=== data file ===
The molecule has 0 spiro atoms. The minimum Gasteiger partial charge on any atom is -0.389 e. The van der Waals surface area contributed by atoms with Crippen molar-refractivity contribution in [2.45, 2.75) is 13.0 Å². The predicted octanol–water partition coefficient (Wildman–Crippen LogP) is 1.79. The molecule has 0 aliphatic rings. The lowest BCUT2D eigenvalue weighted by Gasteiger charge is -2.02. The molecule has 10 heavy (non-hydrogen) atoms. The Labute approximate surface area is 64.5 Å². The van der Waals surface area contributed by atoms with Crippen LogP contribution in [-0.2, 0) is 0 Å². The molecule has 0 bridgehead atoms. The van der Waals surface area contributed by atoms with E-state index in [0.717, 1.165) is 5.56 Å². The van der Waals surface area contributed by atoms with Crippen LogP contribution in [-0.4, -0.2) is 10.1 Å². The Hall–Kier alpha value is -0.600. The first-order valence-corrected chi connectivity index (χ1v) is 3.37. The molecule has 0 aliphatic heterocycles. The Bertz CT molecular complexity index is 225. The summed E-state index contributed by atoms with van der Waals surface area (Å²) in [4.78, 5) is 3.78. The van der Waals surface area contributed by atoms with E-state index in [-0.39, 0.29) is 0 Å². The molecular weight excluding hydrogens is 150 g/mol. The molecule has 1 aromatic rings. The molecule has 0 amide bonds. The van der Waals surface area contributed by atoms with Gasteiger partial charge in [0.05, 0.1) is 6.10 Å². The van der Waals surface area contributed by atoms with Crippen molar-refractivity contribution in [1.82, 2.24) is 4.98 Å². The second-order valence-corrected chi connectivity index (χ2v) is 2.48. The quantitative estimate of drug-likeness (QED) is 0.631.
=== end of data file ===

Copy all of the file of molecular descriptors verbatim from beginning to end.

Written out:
The molecule has 0 spiro atoms. The minimum Gasteiger partial charge on any atom is -0.389 e. The van der Waals surface area contributed by atoms with Crippen molar-refractivity contribution in [2.45, 2.75) is 13.0 Å². The predicted octanol–water partition coefficient (Wildman–Crippen LogP) is 1.79. The molecule has 0 aliphatic rings. The lowest BCUT2D eigenvalue weighted by Gasteiger charge is -2.02. The molecule has 10 heavy (non-hydrogen) atoms. The Labute approximate surface area is 64.5 Å². The van der Waals surface area contributed by atoms with Crippen LogP contribution in [-0.2, 0) is 0 Å². The molecule has 0 bridgehead atoms. The van der Waals surface area contributed by atoms with E-state index in [0.717, 1.165) is 5.56 Å². The van der Waals surface area contributed by atoms with Crippen LogP contribution in [-0.4, -0.2) is 10.1 Å². The Hall–Kier alpha value is -0.600. The first-order valence-corrected chi connectivity index (χ1v) is 3.37. The molecule has 0 aliphatic heterocycles. The Bertz CT molecular complexity index is 225. The summed E-state index contributed by atoms with van der Waals surface area (Å²) in [4.78, 5) is 3.78. The van der Waals surface area contributed by atoms with E-state index in [-0.39, 0.29) is 0 Å². The molecular weight excluding hydrogens is 150 g/mol. The molecule has 1 aromatic rings. The molecule has 0 amide bonds. The van der Waals surface area contributed by atoms with Gasteiger partial charge in [0.05, 0.1) is 6.10 Å². The van der Waals surface area contributed by atoms with Crippen molar-refractivity contribution in [1.82, 2.24) is 4.98 Å². The second-order valence-corrected chi connectivity index (χ2v) is 2.48. The quantitative estimate of drug-likeness (QED) is 0.631.